Originally Published: November 5, 2017 5:59 a.m.
It’s really nothing new, some people idolize the guy in the Oval Office while others demonize him. However, our current President is noteworthy in his ability to inspire both fierce loyalty and vein-pulsing indignation.
Beyond the character and personality of the President himself, there are probably a hundred things that influence how people feel about him – party affiliation, urban or rural environment, being an employer or employee, immigrant status, male or female, and the list goes on.
However justified we feel, when our opinion veers into outrage, it’s like wearing glasses with the wrong prescription. When we look through the lens of extreme feelings, it tends to distort what we’re looking at. The person who can detach from being overly gleeful or irrevocably glum about the current state of affairs has a clearer view than the unrepentant partisan and is better able to deal with what can or should happen next.
Here are eight reasons to resist indignation and keep a more even-minded perspective.
1 - Responding to the President’s positions you consider extreme with equally extreme denouncements adds fuel to the fire of controversy. Extreme pronouncements in either direction take focus away from the real concerns (cost of living, their children’s education, planning for retirement) of most Americans, including most of your friends and neighbors.
2 - A highly negative response to a specific provocative action or tweet may take your eye off the ball, so to speak (and may very well be designed to do just that). If you obsess about the big headline items like withdrawing from the Paris Accord, you may miss important but less dramatic actions going on behind the scenes (such as erosion of EPA regulations on industrial pollution).
3 - The President’s nationalist posture challenges the image of America as a country that values diversity and welcomes anyone who works hard. However, if you were surprised by the elements in American culture that buoyed Trump up to the Presidency, you may want to consider who is being excluded at the borders of your own viewpoint.
4 - Strong emotions undermine sober analysis of government actions. A calm explanation of historical context and likely outcomes comes across as rational. In fact, this even-minded approach often underscores by contrast the actions that are clearly destructive or nonsensical.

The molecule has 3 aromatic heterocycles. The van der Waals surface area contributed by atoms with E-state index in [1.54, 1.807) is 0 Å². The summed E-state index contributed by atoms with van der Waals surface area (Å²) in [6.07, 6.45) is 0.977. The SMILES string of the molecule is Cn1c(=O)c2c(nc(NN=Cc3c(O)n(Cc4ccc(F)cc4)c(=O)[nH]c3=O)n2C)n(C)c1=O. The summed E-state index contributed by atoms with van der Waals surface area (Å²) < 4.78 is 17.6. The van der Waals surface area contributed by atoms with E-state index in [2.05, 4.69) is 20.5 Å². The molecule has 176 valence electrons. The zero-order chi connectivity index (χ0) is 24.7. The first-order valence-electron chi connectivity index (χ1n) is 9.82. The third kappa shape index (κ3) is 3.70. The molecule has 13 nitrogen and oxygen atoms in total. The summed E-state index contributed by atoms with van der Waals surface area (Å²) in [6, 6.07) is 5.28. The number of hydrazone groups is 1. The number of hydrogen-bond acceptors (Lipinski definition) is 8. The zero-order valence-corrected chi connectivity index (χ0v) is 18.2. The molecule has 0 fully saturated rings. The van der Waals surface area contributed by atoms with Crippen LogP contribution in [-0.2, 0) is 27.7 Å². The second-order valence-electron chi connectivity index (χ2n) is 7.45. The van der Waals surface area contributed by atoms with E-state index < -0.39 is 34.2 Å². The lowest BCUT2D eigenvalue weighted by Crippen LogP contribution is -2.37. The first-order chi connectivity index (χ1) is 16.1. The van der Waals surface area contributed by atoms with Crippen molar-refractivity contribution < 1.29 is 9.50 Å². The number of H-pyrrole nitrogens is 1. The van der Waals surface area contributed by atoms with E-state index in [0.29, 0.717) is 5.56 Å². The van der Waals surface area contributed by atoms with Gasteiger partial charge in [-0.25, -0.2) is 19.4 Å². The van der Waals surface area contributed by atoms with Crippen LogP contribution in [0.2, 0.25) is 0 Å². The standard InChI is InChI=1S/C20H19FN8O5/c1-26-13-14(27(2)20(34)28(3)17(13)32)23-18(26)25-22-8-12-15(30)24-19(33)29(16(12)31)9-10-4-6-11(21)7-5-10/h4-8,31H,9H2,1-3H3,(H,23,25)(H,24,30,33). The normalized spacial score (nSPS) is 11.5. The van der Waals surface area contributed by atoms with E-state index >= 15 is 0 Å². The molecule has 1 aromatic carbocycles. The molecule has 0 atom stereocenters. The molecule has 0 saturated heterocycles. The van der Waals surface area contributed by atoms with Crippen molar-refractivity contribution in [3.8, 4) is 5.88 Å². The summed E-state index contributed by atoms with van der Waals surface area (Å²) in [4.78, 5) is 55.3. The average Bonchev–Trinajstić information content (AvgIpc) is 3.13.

5 - Allowing antipathy to overtake your thinking isn’t good for your state of mind. Unless you’re able to vent directly at the object of your anger (not just yell at the TV), outrage tends to linger in your mental atmosphere. This darkens your outlook and leads to subjecting friends and family to unwelcome negativity.
6 - Not only does it often result in arguments, armchair philosophizing about current affairs puts too much value on talk and not enough on action. Registering your objections with your elected representatives is bound to be more effective than fuming in private. (On the plus side, the current presidency has reinvigorated active participation in town halls, protests and organized efforts to communicate constituent concerns.)
7 - However unintended or unwelcome, the President’s unusual style is provoking reexamination of long-standing assumptions and norms. The other branches of government should, of course, stand against trashing diplomatic, compassionate and ethical practices. But scrubbing a buildup of less relevant or ineffective initiatives could lead to a more focused and agile government.
8 - Some important concepts simply aren’t partisan. American stature in the world may wax and wane, but our system of government is recognized as exceptional by both progressives and conservatives. Pride in democratic values is shared and can be a basis for finding common ground.